I’m absolutely obsessed with K-Beauty. I swear by Korean skin care. I can honestly say my skin has never ever looked better. It looks firm and smooth and it glows. In fact today a new order of skin care products arrived from Memebox. I order all my skin care products through them – they are so inexpensive especially when compared to Sephora’s pricing, and because they ship out of San Francisco they get here in about 3 days.
Anyway when I opened the Vogue.com email in my inbox today there was a story about K-Beauty, which of course got my attention.
I can’t say that I will actually try this technique. Apart from the fact that I’m sure it would go hilariously wrong for me, I’m into super glowy looking skin, rather than matte. But I can imagine it going crazy on Instagram :))
The Wonderfully Weird Makeup Trick That’s Sweeping Korea
by Monica Kim for Vogue.com
image via Vogue.com
“It’s the hot tip in K-beauty right now.” This, I’m told constantly, and always take with a fat grain of salt. But at dinner in Seoul last week with a particularly plugged-in friend, I heard that a rather unorthodox trick called jamsu makeup (roughly translated to “diving” or “submerging”) had swept the city this summer, producing a perfectly matte, melt-proof face with little more than a bottle of baby powder and a basin of water. Given the thick humidity enveloping both the U.S. and Korea of late, I was at least intrigued by the wholly whimsical proposition.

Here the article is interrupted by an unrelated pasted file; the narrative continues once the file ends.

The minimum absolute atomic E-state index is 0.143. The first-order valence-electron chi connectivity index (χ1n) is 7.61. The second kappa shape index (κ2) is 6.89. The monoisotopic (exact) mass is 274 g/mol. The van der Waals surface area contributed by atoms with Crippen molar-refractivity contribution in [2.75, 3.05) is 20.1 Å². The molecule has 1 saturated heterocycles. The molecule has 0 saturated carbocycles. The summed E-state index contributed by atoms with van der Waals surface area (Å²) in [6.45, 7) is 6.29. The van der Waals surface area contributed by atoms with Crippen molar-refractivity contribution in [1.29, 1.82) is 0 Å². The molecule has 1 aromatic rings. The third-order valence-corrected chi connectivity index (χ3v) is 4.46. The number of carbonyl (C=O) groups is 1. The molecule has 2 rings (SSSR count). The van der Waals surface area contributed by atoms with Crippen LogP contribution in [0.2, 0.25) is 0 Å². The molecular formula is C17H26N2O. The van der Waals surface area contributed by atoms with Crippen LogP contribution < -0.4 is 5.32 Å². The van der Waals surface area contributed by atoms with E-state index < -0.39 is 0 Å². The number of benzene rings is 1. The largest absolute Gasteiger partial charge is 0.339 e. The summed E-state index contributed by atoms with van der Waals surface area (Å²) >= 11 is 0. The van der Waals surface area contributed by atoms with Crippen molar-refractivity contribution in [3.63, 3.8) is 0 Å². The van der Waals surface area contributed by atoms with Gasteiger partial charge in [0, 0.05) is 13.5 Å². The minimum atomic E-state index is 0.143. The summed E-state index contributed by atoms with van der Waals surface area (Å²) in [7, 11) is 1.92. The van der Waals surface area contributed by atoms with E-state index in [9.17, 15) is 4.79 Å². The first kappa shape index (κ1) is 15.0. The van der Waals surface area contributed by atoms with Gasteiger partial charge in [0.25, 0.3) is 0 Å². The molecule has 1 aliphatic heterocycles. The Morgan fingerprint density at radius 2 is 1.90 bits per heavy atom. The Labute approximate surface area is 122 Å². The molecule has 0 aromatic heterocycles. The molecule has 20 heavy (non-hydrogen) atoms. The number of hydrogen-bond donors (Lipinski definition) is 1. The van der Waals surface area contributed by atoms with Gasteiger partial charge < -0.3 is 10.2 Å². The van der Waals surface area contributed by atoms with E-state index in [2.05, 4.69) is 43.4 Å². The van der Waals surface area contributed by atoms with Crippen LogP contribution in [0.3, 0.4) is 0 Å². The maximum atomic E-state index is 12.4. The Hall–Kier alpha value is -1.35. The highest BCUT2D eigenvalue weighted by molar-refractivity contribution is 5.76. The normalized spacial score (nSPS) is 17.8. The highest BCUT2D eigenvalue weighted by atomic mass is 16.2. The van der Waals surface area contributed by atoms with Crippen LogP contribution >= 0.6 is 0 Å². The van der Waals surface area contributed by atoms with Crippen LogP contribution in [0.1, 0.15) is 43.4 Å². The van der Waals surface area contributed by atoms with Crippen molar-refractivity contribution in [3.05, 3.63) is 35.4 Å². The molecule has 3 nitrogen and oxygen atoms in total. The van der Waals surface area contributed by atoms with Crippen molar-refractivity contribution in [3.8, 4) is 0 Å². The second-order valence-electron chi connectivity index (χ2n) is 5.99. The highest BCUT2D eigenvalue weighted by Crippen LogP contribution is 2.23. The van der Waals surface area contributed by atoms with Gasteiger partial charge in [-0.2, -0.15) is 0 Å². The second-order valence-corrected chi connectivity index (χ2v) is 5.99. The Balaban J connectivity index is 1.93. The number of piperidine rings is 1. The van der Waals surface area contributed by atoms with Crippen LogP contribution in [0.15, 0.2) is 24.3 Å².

It was purportedly a Japanese beauty blogger who sparked the trend on YouTube, though it quickly became a Korean sensation. The novel technique bears some similarity to “baking”—setting your makeup with powder and body heat—but feels rather next-level. First, cleanse and moisturize, then swipe on primer, foundation, and concealer, per usual. Then, shake heavy handfuls of Johnson’s Baby Powder onto your palms (though any loose powder will do) and pat it on freely, releasing clouds of it into the air until a pale kabuki-style base appears. Filling a sink with cool water, plunge your powdered complexion into the bath and hold it there for no more than 30 seconds. Finally, pat your face dry, and finish the rest of your look with a lasting, pitch-perfect canvas.
“If you have dry skin, don’t push your face in the water too long,” my friend says, adding that one might take a facial mist and spray liberally, instead. A bit reluctantly, I dunk my Ringu-esque head in the sink for some 15 seconds, feeling (frankly) ridiculous. But, I quickly find, the results are beyond. Yes, my skin is intensely matte, but also incredibly smooth and even-toned. Better yet, when shading in my arches and applying liner, there is no oil-induced glide, allowing me to craft fine, pencil-thin strokes that are the best brow-work I’ve done in ages—all thanks to a $4 tin of drugstore powder. It lasts remarkably well with no under-eye smudging and, I’m frequently told, my face looks softer and even younger—appropriately enough, like the skin on a baby’s bottom.